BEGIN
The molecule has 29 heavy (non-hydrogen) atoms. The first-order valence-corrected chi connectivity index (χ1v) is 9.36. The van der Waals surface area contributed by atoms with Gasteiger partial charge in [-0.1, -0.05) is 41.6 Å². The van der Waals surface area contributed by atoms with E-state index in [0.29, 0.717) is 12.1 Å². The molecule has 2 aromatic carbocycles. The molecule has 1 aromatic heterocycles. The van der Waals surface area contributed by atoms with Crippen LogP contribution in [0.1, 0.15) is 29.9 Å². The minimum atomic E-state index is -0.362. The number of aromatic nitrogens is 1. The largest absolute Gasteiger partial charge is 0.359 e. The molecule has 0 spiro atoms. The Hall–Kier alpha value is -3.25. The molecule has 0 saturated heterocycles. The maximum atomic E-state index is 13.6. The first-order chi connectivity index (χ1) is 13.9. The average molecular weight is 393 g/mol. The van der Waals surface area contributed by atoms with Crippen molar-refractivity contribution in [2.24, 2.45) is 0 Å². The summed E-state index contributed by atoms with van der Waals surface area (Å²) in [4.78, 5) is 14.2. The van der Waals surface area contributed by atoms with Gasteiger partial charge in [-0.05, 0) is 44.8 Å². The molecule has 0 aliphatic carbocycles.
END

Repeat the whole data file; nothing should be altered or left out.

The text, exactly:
The molecule has 29 heavy (non-hydrogen) atoms. The first-order valence-corrected chi connectivity index (χ1v) is 9.36. The van der Waals surface area contributed by atoms with Gasteiger partial charge in [-0.1, -0.05) is 41.6 Å². The van der Waals surface area contributed by atoms with E-state index in [0.29, 0.717) is 12.1 Å². The molecule has 2 aromatic carbocycles. The molecule has 1 aromatic heterocycles. The van der Waals surface area contributed by atoms with Crippen LogP contribution in [0.1, 0.15) is 29.9 Å². The minimum atomic E-state index is -0.362. The number of aromatic nitrogens is 1. The largest absolute Gasteiger partial charge is 0.359 e. The molecule has 0 spiro atoms. The Hall–Kier alpha value is -3.25. The molecule has 0 saturated heterocycles. The maximum atomic E-state index is 13.6. The first-order chi connectivity index (χ1) is 13.9. The average molecular weight is 393 g/mol. The van der Waals surface area contributed by atoms with Crippen molar-refractivity contribution in [2.24, 2.45) is 0 Å². The summed E-state index contributed by atoms with van der Waals surface area (Å²) in [4.78, 5) is 14.2. The van der Waals surface area contributed by atoms with Gasteiger partial charge in [-0.05, 0) is 44.8 Å². The molecule has 0 aliphatic carbocycles.